Florida has more than 170 people on death row who may not have been condemned to die in any other state. It is the result of its one-of-a-kind law that allows a jury to recommend capital punishment by a simple majority vote, says the Tampa Bay Times. Unburdened by the need to reach a unanimous decision, Florida juries typically don't. Two-thirds of the people Florida has executed since 1995 were condemned to die on the recommendation of fewer than 12 jurors. No other state allows juries to recommend death by a 7-5 vote. Of the 32 states that have the death penalty, 29 require a unanimous vote of 12. Alabama requires 10. Delaware calls for jurors to unanimously agree on whether the defendant is eligible for the death penalty, but their sentencing recommendation can be split.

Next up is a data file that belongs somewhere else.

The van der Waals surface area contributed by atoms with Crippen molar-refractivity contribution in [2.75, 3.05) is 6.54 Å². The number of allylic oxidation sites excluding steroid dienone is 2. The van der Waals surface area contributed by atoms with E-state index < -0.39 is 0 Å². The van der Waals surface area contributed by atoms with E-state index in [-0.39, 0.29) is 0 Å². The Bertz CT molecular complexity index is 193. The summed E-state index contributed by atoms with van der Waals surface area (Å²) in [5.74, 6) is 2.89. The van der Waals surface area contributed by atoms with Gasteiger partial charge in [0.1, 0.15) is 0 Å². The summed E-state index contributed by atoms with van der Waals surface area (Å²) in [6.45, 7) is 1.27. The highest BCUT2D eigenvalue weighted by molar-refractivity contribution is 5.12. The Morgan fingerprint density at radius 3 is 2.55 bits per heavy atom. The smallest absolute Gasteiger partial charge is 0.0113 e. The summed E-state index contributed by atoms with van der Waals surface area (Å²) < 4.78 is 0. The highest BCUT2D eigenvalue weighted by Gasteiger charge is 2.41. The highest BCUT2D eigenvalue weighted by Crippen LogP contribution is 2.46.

Only a third of Florida's executions were unanimous — the level required in 29 of 32 states.This month, the U.S. Supreme Court struck down Florida's death penalty statute, forcing the state legislature to rewrite it. Although the court did not explicitly address the issue of non-unanimous jury votes, legal experts say this part of Florida's law is in constitutional jeopardy.